# How to integrate int F sin^2(At) dt

1. Sep 5, 2006

### danago

Hey. Ive barely started learning about integration, but during an experiment we conducted for physics, the following came up:

$$\int {F\sin ^2 At} dt$$

How would i integrate that? I do understand that it would generally require that i show my working on the issue, but in this case, its a bit hard, since i dont have any working.

If someone could briefly explain how i would go about evaluating this indefinite integral, i would be greatly appreciative.

Thanks,
Dan.

2. Sep 5, 2006

### TD

I assume F and A are constants, so that shouldn't be of any trouble.
The annoying part is the square of the sine, but you could use:

$$\cos \left( {2x} \right) = \cos ^2 x - \sin ^2 x = 1 - 2\sin ^2 x \Rightarrow \sin ^2 x = \frac{{1 - \cos \left( {2x} \right)}}{2}$$

Does that help?

3. Sep 5, 2006

### danago

Hmmm...ok i understand that. How would i integrate something like this:

$$\int {\cos At} {\rm dt}$$

Would it just be $$-sin At+c$$
?

4. Sep 5, 2006

### TD

Almost, you have to watch out with the A. Hint: dt = 1/A d(At).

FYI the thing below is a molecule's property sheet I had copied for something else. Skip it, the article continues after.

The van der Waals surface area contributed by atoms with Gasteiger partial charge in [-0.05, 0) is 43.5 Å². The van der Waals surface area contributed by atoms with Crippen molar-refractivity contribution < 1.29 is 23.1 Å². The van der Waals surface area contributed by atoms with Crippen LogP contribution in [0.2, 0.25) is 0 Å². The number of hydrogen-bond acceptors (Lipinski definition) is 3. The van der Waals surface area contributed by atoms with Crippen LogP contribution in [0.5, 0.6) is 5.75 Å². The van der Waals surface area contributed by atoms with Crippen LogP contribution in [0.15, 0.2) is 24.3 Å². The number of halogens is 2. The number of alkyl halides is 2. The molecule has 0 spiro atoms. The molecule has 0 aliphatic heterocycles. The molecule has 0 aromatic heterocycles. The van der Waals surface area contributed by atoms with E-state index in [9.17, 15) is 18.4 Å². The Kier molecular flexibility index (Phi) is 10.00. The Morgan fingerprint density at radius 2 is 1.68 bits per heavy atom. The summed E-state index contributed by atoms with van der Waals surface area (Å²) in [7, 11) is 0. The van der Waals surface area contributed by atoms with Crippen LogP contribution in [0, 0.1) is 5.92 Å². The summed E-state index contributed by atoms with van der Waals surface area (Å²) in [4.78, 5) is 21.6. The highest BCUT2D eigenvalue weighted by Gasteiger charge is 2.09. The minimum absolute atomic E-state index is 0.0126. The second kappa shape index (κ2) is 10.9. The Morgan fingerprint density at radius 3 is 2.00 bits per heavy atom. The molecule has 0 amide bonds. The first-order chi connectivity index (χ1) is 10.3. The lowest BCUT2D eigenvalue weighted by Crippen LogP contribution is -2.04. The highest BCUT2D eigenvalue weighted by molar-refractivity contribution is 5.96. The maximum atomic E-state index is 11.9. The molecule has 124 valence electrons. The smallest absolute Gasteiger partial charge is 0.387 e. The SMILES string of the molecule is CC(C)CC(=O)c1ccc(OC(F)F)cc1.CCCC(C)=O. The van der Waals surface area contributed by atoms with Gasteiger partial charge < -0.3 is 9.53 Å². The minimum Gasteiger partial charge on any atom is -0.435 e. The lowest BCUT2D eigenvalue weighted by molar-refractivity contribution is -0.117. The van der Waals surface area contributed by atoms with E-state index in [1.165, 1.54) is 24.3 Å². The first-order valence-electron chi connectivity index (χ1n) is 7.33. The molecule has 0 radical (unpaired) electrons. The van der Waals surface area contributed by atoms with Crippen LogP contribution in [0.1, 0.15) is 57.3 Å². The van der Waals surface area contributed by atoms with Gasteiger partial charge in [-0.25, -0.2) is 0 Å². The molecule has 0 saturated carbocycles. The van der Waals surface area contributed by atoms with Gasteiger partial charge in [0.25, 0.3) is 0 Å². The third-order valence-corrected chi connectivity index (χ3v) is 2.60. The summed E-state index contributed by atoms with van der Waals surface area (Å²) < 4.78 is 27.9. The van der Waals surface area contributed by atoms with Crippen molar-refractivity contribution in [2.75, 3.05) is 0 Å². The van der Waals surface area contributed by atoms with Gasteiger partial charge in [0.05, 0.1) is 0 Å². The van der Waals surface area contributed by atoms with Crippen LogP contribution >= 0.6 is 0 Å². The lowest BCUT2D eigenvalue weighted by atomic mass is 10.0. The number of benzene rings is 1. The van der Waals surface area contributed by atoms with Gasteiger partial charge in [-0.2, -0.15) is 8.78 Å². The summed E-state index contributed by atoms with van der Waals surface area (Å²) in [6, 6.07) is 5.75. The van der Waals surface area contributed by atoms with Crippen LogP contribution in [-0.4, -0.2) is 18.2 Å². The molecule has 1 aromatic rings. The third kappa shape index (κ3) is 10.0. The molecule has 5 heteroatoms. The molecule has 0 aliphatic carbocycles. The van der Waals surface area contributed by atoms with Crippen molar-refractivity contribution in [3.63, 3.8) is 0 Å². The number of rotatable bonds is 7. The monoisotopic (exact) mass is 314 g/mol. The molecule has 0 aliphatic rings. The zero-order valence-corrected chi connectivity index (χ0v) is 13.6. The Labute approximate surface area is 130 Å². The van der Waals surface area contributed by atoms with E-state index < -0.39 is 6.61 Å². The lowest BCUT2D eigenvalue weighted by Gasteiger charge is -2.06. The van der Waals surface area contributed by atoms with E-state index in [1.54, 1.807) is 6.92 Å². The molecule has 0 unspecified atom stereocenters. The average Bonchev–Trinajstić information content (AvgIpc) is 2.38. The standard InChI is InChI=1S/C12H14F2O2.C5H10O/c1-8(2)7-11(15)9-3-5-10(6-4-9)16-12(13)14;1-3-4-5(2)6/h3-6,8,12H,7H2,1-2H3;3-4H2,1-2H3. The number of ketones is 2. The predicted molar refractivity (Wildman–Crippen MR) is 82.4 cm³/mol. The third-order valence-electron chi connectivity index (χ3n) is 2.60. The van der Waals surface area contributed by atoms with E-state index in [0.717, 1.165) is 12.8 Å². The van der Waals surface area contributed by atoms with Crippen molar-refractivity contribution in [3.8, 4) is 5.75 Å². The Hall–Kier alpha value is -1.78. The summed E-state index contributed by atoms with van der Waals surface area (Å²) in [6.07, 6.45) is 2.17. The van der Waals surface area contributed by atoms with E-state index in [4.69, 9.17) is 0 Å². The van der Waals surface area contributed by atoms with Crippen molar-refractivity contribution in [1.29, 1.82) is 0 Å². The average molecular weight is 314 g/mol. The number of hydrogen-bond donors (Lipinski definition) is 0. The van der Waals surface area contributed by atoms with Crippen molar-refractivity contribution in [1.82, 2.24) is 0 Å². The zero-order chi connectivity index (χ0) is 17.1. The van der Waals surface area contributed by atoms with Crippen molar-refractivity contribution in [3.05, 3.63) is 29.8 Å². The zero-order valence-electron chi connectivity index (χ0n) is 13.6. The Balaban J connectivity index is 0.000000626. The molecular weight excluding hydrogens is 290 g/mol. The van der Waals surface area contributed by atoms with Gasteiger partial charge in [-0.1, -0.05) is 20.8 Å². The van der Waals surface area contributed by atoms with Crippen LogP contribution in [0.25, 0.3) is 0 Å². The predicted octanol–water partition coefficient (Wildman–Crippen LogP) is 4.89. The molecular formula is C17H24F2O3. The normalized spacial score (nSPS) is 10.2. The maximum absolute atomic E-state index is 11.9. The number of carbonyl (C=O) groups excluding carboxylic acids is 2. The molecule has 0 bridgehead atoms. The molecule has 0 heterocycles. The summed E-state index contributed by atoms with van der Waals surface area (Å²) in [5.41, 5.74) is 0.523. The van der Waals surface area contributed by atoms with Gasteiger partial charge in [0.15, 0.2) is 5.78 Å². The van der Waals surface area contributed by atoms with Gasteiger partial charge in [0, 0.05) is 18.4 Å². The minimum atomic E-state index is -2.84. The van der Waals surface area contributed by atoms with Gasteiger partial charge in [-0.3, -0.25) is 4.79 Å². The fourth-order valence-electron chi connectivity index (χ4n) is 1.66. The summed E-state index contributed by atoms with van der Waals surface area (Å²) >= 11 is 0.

Or, use an explicit substitution: let y = At so dy = Adt so 1/A dy = dt.

5. Sep 5, 2006

### J77

...and you may want to rethink that minus sign.

6. Sep 5, 2006

### danago

ahh so would this be right? :

$$\int {\cos At} {\rm dt = }\frac{{\sin At}}{A} + c$$

7. Sep 5, 2006

### J77

Yep - check by differentiating.

8. Sep 5, 2006

### danago

Awesome :D Thanks

OK so back to the original question. Is this working right?:

$$\displaylines{ \int {F\sin ^2 At} {\rm }dt = F\int {\sin ^2 At} {\rm }dt \cr = F\int {\frac{{1 - \cos (2At)}}{2}} {\rm }dt \cr = \frac{F}{2}\int {1 - \cos (2At)} {\rm }dt \cr = \frac{F}{2}\left( {\int {1{\rm }dt - \int {\cos (2At)} {\rm }dt} } \right) \cr = \frac{F}{2}\left( {t - \frac{{\sin 2At}}{{2A}}} \right) \cr = \frac{{Ft}}{2} - \frac{{F\sin 2At}}{{4A}} \cr}$$

9. Sep 5, 2006

### J77

yep - plus constant, of course.

10. Sep 5, 2006